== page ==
Florida Legal Update September 2014

Shine Some Light On It:  The Relationship Between Doctor And Referring Lawyer Cannot Be Hidden.

Discovery of the relationship between the treating physician and law firm is not limited to just the referring law firm.  The Fourth District Court of Appeals recently ruled against a non-party medical doctor who sought a writ of certiorari to prevent discovery into his relationship with a plaintiff’s law firm. See Brown v. Mittelman, 39 Fla. L. Weekly D1806a (Fla. 4th DCA 2014). After a plaintiff’s original attorney referred the plaintiff to Dr. Neil Brown, the law firm of Lytal, Reiter, Smith, Ivey & Fronrath, LLP (“Lytal Reiter”) joined as co-counsel for the plaintiff. Id. During discovery, defense counsel issued a subpoena to Dr. Brown’s office seeking to discover documents regarding patients previously represented by both law firms. Id. Dr. Brown unsuccessfully objected to the subpoena arguing that his relationship with Lytal Reiter was not discoverable for lack of evidence that the firm directly referred the plaintiff to Dr. Brown. Id.

In rejecting Dr. Brown’s writ of certiorari, the Fourth DCA recognized that “[w]hether the law firm directly referred the plaintiff to the treating physician does not determine whether discovery of the doctor/law firm relationship is allowed.” Id. Though the Fourth DCA previously recognized that a direct referral by the lawyer to the doctor was one circumstance that created a potential bias, the Court “did not intend to limit discovery to that narrow situation.” Id. “…the fact that Lytal Reiter did not directly refer the plaintiff to Dr. Brown makes no difference.” Id. Based upon the Court’s ruling, the relationship between a doctor and a lawyer cannot be hidden by employing additional counsel for the purposes of referring plaintiffs.  .””  For a copy of the decision, see:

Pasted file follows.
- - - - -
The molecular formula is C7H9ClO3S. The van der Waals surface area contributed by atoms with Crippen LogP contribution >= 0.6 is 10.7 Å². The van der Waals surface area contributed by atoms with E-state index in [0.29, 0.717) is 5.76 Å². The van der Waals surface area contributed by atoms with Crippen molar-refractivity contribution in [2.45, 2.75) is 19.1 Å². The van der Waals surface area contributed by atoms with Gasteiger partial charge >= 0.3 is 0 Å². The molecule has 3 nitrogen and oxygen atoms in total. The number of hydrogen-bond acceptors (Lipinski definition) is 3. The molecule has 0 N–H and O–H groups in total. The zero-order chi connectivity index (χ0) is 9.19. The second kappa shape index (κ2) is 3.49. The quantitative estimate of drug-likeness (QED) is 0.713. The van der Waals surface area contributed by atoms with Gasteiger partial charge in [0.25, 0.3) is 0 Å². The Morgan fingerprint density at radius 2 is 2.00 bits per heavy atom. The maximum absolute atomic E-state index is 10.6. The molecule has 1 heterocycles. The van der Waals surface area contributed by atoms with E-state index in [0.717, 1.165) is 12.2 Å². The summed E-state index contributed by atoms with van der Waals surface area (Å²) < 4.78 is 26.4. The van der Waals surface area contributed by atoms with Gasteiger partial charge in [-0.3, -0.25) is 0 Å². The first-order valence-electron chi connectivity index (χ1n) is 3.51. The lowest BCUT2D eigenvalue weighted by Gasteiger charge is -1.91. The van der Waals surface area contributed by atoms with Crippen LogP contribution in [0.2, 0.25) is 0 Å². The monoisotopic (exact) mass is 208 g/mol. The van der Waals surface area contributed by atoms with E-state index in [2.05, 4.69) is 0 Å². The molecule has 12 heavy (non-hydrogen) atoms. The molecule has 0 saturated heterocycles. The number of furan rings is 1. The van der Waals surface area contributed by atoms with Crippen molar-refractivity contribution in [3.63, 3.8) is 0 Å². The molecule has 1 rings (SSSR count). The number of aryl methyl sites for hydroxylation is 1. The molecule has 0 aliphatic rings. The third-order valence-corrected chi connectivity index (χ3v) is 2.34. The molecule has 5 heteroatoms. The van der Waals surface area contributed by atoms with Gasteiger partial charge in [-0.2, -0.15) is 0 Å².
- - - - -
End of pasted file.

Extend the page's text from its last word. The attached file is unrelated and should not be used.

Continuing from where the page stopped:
Read the full decision.


Second DCA recognizes Insured’s Failure to Comply with Compulsory Medical Examination Requirement Does Not Automatically Result in Forfeiture of Coverage

Following a rear-end motor vehicle accident, Ms. Bush filed suit against State Farm seeking uninsured motorist benefits. See Bush v. State Farm Mut. Auto. Ins. Co., 39 Fla. L. Weekly D1575b (Fla. 2d DCA 2014). Upon receipt of a Notice of Examination pursuant to her insurance policy and Florida Rule of Civil Procedure 1.360, Ms. Bush filed objections and demanded various protections. Id. State Farm rejected Ms. Bush’s demands.  When she did not show up for the scheduled medical examination, the insurer proceeded to add a defense of “no coverage” and obtained summary judgment. Id.

Ms. Bush appealed arguing that State Farm had not been prejudiced by any delay caused by her objections and that State Farm had the burden to seek a hearing and an order to compel the examination under Rule 1.380(a)(2). Id. While the case was pending on appeal, Florida’s Supreme Court “held that an insured’s failure to comply with an insurance policy’s compulsory medical examination clause did not result in automatic forfeiture of coverage.” Id. citing State Farm Mut. Auto. Ins. Co. v. Curran, 135 So.3d 1071, 1079 (Fla. 2014). Additionally, the Supreme Court found compulsory medical examinations to be a post-loss obligation of the insured rather than a condition precedent to coverage and thus placed the burden on the insurer to plead and prove the matter. Id. Since the trial court’s order made neither a finding of a material breach by Ms. Bush or of prejudice to State Farm, the 2nd DCA reversed and remanded the matter for reconsideration in light of Curran.

Read the full decision.